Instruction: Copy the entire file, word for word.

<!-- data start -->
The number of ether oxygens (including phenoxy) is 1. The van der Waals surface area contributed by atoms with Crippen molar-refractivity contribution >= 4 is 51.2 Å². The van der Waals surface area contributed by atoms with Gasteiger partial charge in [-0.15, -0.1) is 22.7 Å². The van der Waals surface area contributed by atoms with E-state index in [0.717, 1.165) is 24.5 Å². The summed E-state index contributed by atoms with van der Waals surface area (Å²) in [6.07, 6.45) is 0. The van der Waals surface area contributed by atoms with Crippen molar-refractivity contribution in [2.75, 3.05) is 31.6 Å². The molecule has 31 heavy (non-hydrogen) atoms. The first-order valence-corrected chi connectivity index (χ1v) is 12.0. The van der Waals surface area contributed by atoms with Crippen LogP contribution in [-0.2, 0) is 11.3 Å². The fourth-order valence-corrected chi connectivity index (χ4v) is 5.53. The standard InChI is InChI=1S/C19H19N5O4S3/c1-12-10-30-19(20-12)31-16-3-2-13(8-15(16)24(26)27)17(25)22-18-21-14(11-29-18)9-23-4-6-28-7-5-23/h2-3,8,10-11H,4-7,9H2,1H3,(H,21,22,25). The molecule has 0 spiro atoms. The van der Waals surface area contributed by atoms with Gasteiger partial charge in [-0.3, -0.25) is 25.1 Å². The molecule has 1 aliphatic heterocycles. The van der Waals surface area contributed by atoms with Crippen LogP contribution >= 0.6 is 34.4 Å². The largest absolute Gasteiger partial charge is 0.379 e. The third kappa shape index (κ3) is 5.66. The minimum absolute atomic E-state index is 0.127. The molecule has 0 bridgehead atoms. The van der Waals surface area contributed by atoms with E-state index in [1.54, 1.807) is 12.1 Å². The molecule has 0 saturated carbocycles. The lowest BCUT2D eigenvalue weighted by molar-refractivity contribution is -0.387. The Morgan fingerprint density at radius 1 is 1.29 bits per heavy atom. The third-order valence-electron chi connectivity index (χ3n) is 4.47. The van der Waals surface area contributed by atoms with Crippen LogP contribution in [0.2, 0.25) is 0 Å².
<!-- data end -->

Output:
The number of ether oxygens (including phenoxy) is 1. The van der Waals surface area contributed by atoms with Crippen molar-refractivity contribution >= 4 is 51.2 Å². The van der Waals surface area contributed by atoms with Gasteiger partial charge in [-0.15, -0.1) is 22.7 Å². The van der Waals surface area contributed by atoms with E-state index in [0.717, 1.165) is 24.5 Å². The summed E-state index contributed by atoms with van der Waals surface area (Å²) in [6.07, 6.45) is 0. The van der Waals surface area contributed by atoms with Crippen molar-refractivity contribution in [2.75, 3.05) is 31.6 Å². The molecule has 31 heavy (non-hydrogen) atoms. The first-order valence-corrected chi connectivity index (χ1v) is 12.0. The van der Waals surface area contributed by atoms with Crippen LogP contribution in [-0.2, 0) is 11.3 Å². The fourth-order valence-corrected chi connectivity index (χ4v) is 5.53. The standard InChI is InChI=1S/C19H19N5O4S3/c1-12-10-30-19(20-12)31-16-3-2-13(8-15(16)24(26)27)17(25)22-18-21-14(11-29-18)9-23-4-6-28-7-5-23/h2-3,8,10-11H,4-7,9H2,1H3,(H,21,22,25). The molecule has 0 spiro atoms. The van der Waals surface area contributed by atoms with Gasteiger partial charge in [-0.3, -0.25) is 25.1 Å². The molecule has 1 aliphatic heterocycles. The van der Waals surface area contributed by atoms with Crippen LogP contribution >= 0.6 is 34.4 Å². The largest absolute Gasteiger partial charge is 0.379 e. The third kappa shape index (κ3) is 5.66. The minimum absolute atomic E-state index is 0.127. The molecule has 0 bridgehead atoms. The van der Waals surface area contributed by atoms with E-state index in [1.54, 1.807) is 12.1 Å². The molecule has 0 saturated carbocycles. The lowest BCUT2D eigenvalue weighted by molar-refractivity contribution is -0.387. The Morgan fingerprint density at radius 1 is 1.29 bits per heavy atom. The third-order valence-electron chi connectivity index (χ3n) is 4.47. The van der Waals surface area contributed by atoms with Crippen LogP contribution in [0.2, 0.25) is 0 Å².